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TOP 100 MOVIES in 2007!
FINAL DRAFT, 2007
Starring: James Van Der Beek, Darryn Lucio, Tara Spencer-Nairn, Jeff Roop, Melanie Marden, Adam McDonald,
A screenwriter locks himself inside his home in order to meet a deadline. In absolute isolation, he ends up grappling with the memories of everyone who wronged him in the past, and takes his own kind of revenge on every one of them.
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Even a truly dedicated shut-in should be able to see the value of getting out every once in a while after viewing Final Draft. Itís a story about obsession and revenge, presented in the realm of oneís own mind. James Van Der Beek plays a writer struggling to finish a screenplay before his deadline only to find himself haunted by his painful past. Essentially, itís psychological horror film pitting one man against his own over-active imagination. But more than that, itís a study of what happens to a person forced to confront anger and sadness thatís been buried deep and left to ferment for years like so much homemade wine brewing in my closet.
The story centers on Paul Twist, a screenwriter living alone in an enormous loft apartment, and evidently doing very little writing. Heís struck suddenly with inspiration one day after having a terrifying dream in which a clown murders him. Apparently unconcerned with how clich» his dreams are, he relates the idea to a friend of his, David (Daryn Lucio), the lead actor in his only big script sale to date. Paulís idea? A clown who goes around stalking people, then knocks them unconscious and kills them in ways that look like suicide. Paul doesnít know it, but David is desperate for a role (weíre talking ďkiller clown movieĒ desperate), and before Paul can even piece together a treatment, David pitches the creepy concept to a director, and suddenly Paul has eighteen days to complete his first script since God knows when.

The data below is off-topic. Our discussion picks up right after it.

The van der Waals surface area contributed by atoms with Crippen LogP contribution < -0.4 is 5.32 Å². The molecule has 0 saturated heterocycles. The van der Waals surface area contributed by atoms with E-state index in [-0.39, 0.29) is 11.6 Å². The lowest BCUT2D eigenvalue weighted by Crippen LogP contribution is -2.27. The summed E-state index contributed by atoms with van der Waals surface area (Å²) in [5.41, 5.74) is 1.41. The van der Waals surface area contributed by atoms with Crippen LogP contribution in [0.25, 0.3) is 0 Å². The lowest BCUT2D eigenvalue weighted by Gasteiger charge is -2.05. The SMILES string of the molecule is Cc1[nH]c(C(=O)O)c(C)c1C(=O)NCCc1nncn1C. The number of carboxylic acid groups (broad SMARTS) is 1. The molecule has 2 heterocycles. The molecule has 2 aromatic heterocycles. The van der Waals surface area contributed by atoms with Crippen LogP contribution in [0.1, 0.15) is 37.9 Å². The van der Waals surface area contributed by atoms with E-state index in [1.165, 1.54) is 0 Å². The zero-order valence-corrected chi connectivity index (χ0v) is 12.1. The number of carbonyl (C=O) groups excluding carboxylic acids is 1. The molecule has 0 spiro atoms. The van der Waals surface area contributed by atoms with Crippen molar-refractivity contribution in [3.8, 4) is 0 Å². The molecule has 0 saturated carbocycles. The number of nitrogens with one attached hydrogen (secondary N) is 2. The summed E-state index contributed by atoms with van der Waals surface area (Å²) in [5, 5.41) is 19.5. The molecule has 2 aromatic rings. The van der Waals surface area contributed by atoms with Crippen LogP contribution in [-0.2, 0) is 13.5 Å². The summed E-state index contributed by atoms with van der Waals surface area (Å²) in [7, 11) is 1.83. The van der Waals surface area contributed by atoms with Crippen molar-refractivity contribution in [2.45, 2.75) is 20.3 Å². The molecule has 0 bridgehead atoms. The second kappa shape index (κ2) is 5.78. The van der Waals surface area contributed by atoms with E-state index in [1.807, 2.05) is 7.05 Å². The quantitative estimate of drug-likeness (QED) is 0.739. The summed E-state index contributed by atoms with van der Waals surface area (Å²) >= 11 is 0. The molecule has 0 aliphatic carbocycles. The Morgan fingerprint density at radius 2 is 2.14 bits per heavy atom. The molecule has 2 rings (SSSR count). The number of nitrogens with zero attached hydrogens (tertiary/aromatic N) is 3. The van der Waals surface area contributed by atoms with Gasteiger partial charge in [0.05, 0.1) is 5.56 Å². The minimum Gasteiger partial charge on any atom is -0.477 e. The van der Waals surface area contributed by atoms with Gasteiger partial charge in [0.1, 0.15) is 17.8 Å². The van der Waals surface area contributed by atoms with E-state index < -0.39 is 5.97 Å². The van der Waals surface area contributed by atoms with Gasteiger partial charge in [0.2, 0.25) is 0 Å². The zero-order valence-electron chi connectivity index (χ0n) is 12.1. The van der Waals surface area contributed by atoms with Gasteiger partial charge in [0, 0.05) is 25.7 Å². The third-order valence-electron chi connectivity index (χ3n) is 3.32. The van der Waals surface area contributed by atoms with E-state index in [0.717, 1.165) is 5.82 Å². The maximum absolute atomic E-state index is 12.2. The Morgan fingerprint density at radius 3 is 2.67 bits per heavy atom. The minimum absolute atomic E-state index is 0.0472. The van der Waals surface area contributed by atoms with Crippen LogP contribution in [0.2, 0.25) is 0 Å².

Now, viewers will remember from high school how this dance goes. A teacher could give you months to write a paper, but you would never sit down to start typing until mere days before the due date. Itís not that you want to fail, but come on! Class isnít for another twelve hours. And itís only ten pages on the origins of the Civil War, youíll be fine! Well, apparently professional screenwriters are no strangers to this mindset. After a few days of trying to write Paul is ready to throw in the towel, until David bullies him into trying again. Here, David imparts a helpful hint: when he had to write papers in college, he would just bar himself in his room until it was done. Paul determines to take this to a literal extreme.
David swings by the next day to find Paulís door now bearing more padlocks than Oscar Wildeís jail cell (Zing!). He has decided to have David actually lock him inside his apartment, so that heíll have no choice but to stay inside and complete his script. David hesitates at first, but Paul is adamant; itís the only way he can possibly get the job done. With that, David locks him in with only his computer, and in an irritating twist that would make Rod Serling smirk, Paulís computer promptly dies.